10 Habits of Productive People


10 Habits of Productive People


Doesn’t it seem that lately to become more productive, we’re told to take time to mindfully meditate, take frequent breaks from our desk, go for walks or workouts during the work day, check emails only a few times a day, and say “no” to and delegate or outsource almost everything?


Come on folks, how are we supposed to get anything done by doing these things? There must be some wisdom to these counterintuitive tips, since they are so prevalent. And there is.


Beethoven rose early, worked only until midday, and took frequent breaks. Ben Franklin followed the plan to record daily successes and frustrations. Maya Angelou separated her work and home life. All great tips, right?


I’ve found that the most productive and successful people I know invest themselves fully and intentionally in working for their daily priorities more than talking about them, do whatever has to be done whether they like it or not, and live by the mantra, “dream, believe, do, repeat.” Many tell me they refuse to allow anyone to tell them their dreams are too big. Simply put, they refuse, by never quitting, to be anything less than completely successful and productive. While the contemporary wisdom is to slow down to speed up, to take more breaks to be more productive, frankly many highly productive leaders have told me they have a “when I open my eyes to when I close my eyes” workday.


Top 3 Myths:

  1. I coach most folks to see the “never stop” approach as the top myth I see that’ll lead to decreased productivity and should not become a regular way of life. Rest does boost creative output and speed of work and many have suggested the “every 90 minute take a break rule” as the most productive to keep your engine going.
  3. Another myth is the “to-do list” approach. Kevin Kruse who wrote “15 Secrets Successful People Know About Time Management,” says that the number three most important thing is to avoid the “to-do list.” “Throw it away and instead schedule everything in your calendar,” he teaches. To-do lists don’t account for time, they don’t distinguish between urgent and important matters, and they may contribute to a stressful feeling.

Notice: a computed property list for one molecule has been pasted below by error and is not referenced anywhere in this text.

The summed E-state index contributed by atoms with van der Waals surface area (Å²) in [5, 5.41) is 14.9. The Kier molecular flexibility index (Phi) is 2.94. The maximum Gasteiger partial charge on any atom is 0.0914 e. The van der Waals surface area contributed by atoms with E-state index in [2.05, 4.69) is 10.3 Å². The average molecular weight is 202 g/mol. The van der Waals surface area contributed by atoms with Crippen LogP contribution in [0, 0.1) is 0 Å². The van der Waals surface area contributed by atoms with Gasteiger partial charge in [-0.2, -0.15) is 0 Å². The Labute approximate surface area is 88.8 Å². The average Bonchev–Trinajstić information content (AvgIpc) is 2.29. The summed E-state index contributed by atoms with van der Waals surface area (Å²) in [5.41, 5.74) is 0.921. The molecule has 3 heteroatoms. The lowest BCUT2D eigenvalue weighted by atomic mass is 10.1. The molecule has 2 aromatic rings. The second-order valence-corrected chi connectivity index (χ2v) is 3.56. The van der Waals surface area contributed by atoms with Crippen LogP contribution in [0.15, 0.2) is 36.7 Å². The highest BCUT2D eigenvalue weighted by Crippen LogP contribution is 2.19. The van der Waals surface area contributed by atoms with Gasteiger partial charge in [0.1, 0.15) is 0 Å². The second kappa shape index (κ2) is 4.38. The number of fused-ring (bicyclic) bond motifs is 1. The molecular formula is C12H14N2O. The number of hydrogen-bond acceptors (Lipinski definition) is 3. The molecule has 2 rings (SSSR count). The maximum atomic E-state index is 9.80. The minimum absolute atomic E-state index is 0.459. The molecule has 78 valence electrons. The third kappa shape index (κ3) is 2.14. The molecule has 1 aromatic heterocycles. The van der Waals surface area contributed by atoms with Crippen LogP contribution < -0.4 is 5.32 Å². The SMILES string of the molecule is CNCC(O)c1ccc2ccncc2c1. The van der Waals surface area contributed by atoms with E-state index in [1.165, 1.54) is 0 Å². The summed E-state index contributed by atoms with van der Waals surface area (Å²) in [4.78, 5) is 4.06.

5. The third myth I want to highlight is the “get up early and you’ll be highly productive” myth. When Christopher Randler, the biologist, published a study that early risers are more productive, it caught on like wild-fire. It makes intuitive sense. Even the Harvard Business Review began running with the idea. The key is the mindset of the person who wakes up early to get work done. But in a study published in Thinking and Reasoning, “Time of day effects on problem solving: When the non-optimal is optimal,”it was found the key to your productivity is to work the hours that are tailored to your style. Sure if you wake up early or work till the wee hours of the night you’ll have more work hours, but that may not translate into more productivity. Productivity, after all, is about working smarter and having enough self-knowledge about yourself and how you work to produce your best work.

So what’s the most current thinking on developing habits of productivity?

Maybe by using the famous GTD” (getting things done) approach developed by productivity guru David Allen, we can become more prolific, reduce our feelings of being overwhelmed, increase our confidence and build more energy – through control and perspective. His five steps include: capturing what has your attention, clarify what your list means in terms of it being actionable, organizing by putting action reminders on the right lists (calls, errands, emails, etc.), reflecting or revising your lists frequently, and engage or take action with confidence.

Here’s a list of 10 work-related activities that help keep me productive, starting each day with a positive thought and with gratitude for what can go right:

  1. I list my most important tasks that contribute to my primary goals of the day, describing my goals using “SMARTER” language (specific, measureable, actionable, realistic, timely enthusiastically set and revisable), and describe the specific tasks that support my goals. It’s not about being busy; it’s about having impact.
  2. My goals genuinely leave me wanting to jump out of bed every day.
  3. I list tasks and meetings that can be deleted, delegated or redesigned.
  4. I always have an accountability partner with whom I check in.
  5. I do wake early (about 5:15/5:30), and either read, meditate or catch up on overnight emails.
  6. I don’t quit when I’m tired, only when I’m done with what I’ve planned to accomplish that day (“Grind now, shine later.”)
  7. I batch my tasks during the day, when I write, see clients, workout, make phone calls, and prepare presentations.
  8. I follow the mindset that says there are three types of people: those who make it happen, those who watch it happen and those who wonder what the heck happened. You can guess which mindset I choose.
  9. I’ve tried several software offerings such as Todoist, and in companies I’ve consulted with, have suggested Desk Time
  10. Ultimately, I create the mindset of fearlessness before beginning a project – when I’m courageous enough to begin, I’m courageous enough to succeed.

Dr. Michael Mantell

Michael R. Mantell, Ph.D. has been providing psychological and coaching services for nearly 5 decades and continues to empower positive change among his global clients to enhance life in every way. He is a highly sought-after healthcare professional coach, an executive and team building consultant, and a longtime specialist in cognitive behavioral coaching.

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